BALTIMORE (WJZ) — Despite Baltimore City Police Commissioner Michael Harrison's insistence that Detective Sean Suiter committed suicide and the investigation into his death is closed, Baltimore's top prosecutor said the case is not over.
"What I can tell you is it is still an open and pending matter," Baltimore City State's Attorney Marilyn Mosby said Thursday.
She would not answer questions about the Suiter probe. "I can't comment on open and pending matters," Mosby told reporters.
The state medical examiner still lists the detective's death in the line of duty as a homicide.
The Baltimore Police Department said Wednesday his death has been ruled a suicide and the case is closed, following a Maryland State Police report.
The department said they found nothing in the report to suggest Suiter's death was anything other than a suicide.
In a statement, Commissioner Michael Harrison said:
"I have received the Maryland State Police report regarding their review of the investigation into Det. Sean Suiter's death. There is nothing in the report to suggest that Det. Suiter's death was anything other than a suicide, nor was there any suggestion that the case should be re-investigated or continued.
"Given that, and given similar findings by last year's independent review board, BPD's investigation into Det. Suiter's death is now closed. Regardless of the circumstances, Det. Suiter's death was a tragedy and we will continue to keep him and his family in our thoughts and prayers. Finally, I want to thank Superintendent William Pallozzi and every member of the State Police who worked on the report for their commitment to bringing closure in this case."
State police did not look at any new evidence but focused the work of the Independent Review Board—a panel of police experts that determined more than a year ago the death was a suicide.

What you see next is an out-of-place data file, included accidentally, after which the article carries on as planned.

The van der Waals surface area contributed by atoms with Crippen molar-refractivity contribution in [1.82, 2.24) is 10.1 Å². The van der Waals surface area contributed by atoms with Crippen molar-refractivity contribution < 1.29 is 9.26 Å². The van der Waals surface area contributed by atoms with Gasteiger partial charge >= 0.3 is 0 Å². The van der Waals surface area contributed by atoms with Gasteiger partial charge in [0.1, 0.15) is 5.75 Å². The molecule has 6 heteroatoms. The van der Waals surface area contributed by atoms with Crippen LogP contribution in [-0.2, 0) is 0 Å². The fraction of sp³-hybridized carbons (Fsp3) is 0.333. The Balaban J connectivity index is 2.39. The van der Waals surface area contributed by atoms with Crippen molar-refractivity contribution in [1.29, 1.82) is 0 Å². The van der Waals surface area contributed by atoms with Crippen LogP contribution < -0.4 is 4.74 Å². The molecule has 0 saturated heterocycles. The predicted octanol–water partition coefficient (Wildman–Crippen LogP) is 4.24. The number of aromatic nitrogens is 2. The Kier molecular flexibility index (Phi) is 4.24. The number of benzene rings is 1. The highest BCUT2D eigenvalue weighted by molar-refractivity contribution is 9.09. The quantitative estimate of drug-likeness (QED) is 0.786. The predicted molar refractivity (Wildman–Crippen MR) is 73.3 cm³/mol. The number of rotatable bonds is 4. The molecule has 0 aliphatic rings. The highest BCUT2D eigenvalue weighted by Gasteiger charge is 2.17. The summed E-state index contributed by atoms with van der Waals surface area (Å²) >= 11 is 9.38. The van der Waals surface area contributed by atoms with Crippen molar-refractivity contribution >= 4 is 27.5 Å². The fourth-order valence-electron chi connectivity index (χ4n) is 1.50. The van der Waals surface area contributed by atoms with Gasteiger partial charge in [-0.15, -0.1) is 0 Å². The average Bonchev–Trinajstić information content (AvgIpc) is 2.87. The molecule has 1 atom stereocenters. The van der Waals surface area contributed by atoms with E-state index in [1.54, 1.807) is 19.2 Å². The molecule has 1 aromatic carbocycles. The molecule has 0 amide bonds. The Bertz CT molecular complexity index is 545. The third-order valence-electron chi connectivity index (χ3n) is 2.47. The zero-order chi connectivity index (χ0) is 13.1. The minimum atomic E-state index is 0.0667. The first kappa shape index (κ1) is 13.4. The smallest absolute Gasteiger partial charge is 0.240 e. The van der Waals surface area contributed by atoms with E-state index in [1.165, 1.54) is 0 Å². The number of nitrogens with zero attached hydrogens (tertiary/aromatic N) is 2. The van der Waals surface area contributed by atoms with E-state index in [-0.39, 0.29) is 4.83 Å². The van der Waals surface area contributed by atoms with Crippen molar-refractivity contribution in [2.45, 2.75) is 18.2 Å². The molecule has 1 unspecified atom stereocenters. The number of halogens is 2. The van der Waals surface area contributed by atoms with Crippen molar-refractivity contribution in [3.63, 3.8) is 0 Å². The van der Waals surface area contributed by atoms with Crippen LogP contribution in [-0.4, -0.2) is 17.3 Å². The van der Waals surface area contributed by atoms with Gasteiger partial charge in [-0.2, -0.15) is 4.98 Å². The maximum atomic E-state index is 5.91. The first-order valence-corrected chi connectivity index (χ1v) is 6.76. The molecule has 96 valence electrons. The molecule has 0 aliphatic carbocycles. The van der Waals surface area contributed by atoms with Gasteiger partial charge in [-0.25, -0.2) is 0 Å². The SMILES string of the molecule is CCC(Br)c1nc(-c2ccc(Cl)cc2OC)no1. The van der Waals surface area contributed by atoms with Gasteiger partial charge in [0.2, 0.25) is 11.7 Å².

"Lord knows what was going on in his mind—and we can try as hard as we want—we might find a out a few other things, but we'll never know everything," IRB member James "Chip" Coldren said last August. "It's the facts that we found that brought us to this conclusion."
Suiter was investigating a triple murder case in the Harlem Park neighborhood of the city when police said Suiter got into a violent struggle with a suspect, who then took Suiter's service weapon and fatally shot him.
It happened the day before he was set to testify before a grand jury in a massive federal case into Baltimore police corruption involving the Gun Trace Task Force.
His family does not believe he took his own life.
"How many times are you going to kill my husband," said Suiter's widow Nicole. "We're ready for war."
The family is launching its own investigation.
"We're going to be asking for every document, every interview, every recording," Suiter family attorney Jeremy Eldridge said this week. "And they better damn well give it to us because if you're going to hide behind the investigation being closed, you better turn over the goods."
Eldridge said his client was not a target of the GTTF investigation.
"We weren't worried about him being prosecuted," he said.
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